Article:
Saturday, March 17, 2007

Culinary Heebie-Jeebies

Yesterday at school M's class learned about St. Patrick's Day, complete with a snack of Lucky Charms topped with green milk (not moldy milk, just milk and green food coloring). In fact, he loved the cereal so much, he convinced me to make up some green milk and let him and T have cereal for dinner. So much for the homemade pizza I'd baked with pre-made sourdough pizza crusts.
Later I made him some green frosting to spread on graham crackers. He stared in disbelief. How in the world had I just *whipped up* frosting? Had I *added* frosting to the bowl, he asked, sure it was an ingredient; perhaps that frosting farmers in Mexico harvested the frosting crops every summer. I realized that for the most part I've only used frosting from a can; it's what he knows. It seemed to him insurmountable to get it any other way.
Which got me thinking about the culinary mountains I've never climbed, partially because I'm scared I'll be such a miserable failure. I think back to when I first learned to drive a stick shift. We were in Brooklyn, trying to navigate the start/stop traffic. I didn't understand how manual cars work, and was sure the car would accelerate itself and I'd go careening through someone's brownstone. I even had to stop for a quick tearful breath-catch, causing a cop to stop by our car to ensure that there was no domestic strife. These days, even with all that drama, I prefer to drive a stick. I'm hoping in a few months I'll be able to say the same about the things that intimidate me in the kitchen.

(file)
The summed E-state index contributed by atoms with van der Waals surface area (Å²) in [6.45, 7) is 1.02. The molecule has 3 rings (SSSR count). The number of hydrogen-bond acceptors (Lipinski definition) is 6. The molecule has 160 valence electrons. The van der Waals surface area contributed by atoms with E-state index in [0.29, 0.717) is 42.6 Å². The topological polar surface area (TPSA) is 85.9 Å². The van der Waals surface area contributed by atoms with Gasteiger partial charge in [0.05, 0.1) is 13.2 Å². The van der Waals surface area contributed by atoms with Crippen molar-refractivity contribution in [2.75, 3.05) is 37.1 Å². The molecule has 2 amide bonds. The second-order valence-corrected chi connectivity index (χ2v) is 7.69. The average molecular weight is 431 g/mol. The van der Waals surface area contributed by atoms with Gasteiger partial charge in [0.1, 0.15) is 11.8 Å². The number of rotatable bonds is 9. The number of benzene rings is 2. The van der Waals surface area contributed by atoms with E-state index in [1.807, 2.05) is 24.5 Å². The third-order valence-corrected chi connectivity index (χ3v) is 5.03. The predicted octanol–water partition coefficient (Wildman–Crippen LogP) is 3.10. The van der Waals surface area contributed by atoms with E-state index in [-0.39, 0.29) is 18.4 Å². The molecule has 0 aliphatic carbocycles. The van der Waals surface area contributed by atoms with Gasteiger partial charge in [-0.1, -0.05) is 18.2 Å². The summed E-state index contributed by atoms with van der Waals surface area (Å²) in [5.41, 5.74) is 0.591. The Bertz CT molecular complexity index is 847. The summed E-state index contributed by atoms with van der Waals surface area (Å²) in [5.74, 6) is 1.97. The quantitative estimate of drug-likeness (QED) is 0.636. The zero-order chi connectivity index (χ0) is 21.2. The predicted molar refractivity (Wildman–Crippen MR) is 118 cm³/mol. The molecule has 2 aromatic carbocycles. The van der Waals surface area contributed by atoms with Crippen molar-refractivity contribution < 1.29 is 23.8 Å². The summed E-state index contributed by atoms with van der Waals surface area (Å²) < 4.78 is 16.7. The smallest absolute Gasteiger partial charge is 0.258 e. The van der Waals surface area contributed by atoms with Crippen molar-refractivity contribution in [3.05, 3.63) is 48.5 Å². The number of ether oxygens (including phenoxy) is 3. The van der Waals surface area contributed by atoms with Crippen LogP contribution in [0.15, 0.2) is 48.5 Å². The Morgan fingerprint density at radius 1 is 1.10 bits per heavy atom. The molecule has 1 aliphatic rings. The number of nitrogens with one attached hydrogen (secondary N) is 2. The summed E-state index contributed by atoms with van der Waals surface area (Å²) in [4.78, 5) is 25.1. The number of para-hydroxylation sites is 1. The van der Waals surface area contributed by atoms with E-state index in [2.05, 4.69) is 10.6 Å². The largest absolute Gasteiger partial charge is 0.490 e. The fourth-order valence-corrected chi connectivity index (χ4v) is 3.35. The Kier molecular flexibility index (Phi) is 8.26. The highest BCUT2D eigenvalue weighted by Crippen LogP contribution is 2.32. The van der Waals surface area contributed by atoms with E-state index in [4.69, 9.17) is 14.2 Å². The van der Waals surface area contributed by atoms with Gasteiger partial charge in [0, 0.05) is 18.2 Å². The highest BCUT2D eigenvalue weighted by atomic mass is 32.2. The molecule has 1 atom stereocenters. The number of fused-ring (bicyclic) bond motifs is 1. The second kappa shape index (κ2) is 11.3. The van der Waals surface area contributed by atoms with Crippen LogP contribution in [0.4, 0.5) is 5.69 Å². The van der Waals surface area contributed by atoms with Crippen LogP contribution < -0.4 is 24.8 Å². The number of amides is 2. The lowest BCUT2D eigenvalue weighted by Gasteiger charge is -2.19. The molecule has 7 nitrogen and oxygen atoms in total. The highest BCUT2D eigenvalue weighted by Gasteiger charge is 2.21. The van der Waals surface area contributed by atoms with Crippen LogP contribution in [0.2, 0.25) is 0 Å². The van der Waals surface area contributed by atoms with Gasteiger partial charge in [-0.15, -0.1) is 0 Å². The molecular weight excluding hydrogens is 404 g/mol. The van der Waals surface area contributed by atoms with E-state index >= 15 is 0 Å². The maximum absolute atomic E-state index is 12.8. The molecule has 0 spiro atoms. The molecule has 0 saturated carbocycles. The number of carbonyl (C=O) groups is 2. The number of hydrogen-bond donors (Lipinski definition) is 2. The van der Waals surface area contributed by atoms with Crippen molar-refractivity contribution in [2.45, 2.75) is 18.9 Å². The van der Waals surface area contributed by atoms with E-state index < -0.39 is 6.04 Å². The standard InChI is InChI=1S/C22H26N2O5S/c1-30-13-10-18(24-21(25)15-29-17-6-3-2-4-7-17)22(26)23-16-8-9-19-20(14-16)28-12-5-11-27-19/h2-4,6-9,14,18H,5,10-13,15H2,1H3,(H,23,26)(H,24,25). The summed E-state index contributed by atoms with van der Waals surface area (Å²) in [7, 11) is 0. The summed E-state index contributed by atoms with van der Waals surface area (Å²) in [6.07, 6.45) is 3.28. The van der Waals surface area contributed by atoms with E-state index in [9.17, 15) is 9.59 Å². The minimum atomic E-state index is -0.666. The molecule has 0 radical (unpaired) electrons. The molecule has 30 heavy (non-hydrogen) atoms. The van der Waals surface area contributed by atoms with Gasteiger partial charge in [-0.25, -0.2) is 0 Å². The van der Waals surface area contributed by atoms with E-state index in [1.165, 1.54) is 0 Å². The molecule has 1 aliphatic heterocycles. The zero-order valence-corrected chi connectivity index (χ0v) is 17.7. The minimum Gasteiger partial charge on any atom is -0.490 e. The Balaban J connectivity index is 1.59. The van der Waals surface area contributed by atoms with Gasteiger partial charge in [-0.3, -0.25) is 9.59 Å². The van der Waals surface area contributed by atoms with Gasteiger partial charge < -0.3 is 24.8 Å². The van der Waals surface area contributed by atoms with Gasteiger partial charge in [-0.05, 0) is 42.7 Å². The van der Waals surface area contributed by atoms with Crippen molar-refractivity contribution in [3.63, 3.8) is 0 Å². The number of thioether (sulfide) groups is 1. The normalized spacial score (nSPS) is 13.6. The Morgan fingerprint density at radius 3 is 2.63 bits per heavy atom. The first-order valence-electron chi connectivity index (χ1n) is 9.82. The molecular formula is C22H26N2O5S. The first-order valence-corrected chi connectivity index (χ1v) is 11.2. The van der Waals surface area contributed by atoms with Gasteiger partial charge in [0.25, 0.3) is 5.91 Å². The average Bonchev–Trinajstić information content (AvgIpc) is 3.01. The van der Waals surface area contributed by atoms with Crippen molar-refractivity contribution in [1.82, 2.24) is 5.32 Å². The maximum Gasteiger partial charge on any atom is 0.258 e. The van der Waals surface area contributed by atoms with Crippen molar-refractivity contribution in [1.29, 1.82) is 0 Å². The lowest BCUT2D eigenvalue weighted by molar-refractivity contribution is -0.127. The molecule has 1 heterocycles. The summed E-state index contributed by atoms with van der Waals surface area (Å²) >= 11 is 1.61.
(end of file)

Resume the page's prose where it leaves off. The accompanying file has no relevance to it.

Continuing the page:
So this year I'm going to face my cooking fears head-on, including:
  • Pie crust. Why is it that I watch Amy whipping one up and feel it's no big deal, I've got this licked. But on my own I can't seem to get the balance right and will flirt with the Poppin' Fresh Doughboy rather than try to tackle this. No more.

  • Maki rolls. Back in New York on a shopping excursion with a friend to Kan Man Foods, I bought all the sushi tools one Friday night: rolling mats and a knife and even little sake cups. And they've all sat for six years. The boys recently disassembled one of the sushi mats and made swords from the bamboo sticks -- that's the extent of the action the sushi mats have seen. I love the idea of talking with dinner guests while I expertly roll up and cut perfect maki, but ultimately I get intimidated by what seems like it could be sticky and lumpy and prone to disaster. But mark my words, this year I'm making my own maki rolls.

  • Lasagne. You read it right: I've never made a lasagna. I've never even purchased lasagne noodles with the intention of making lasagna. This isn't so much total fear of failure, but just never having done it. Everyone I know makes lasagna; why haven't I? I don't know. But I'm going to. I have my eye on this recipe from Adrienne of Hello Yarn.
Are there any culinary mountains you're looking to climb to climb this year? If you're intimidated by making green milk, M's got a surefire recipe you can try...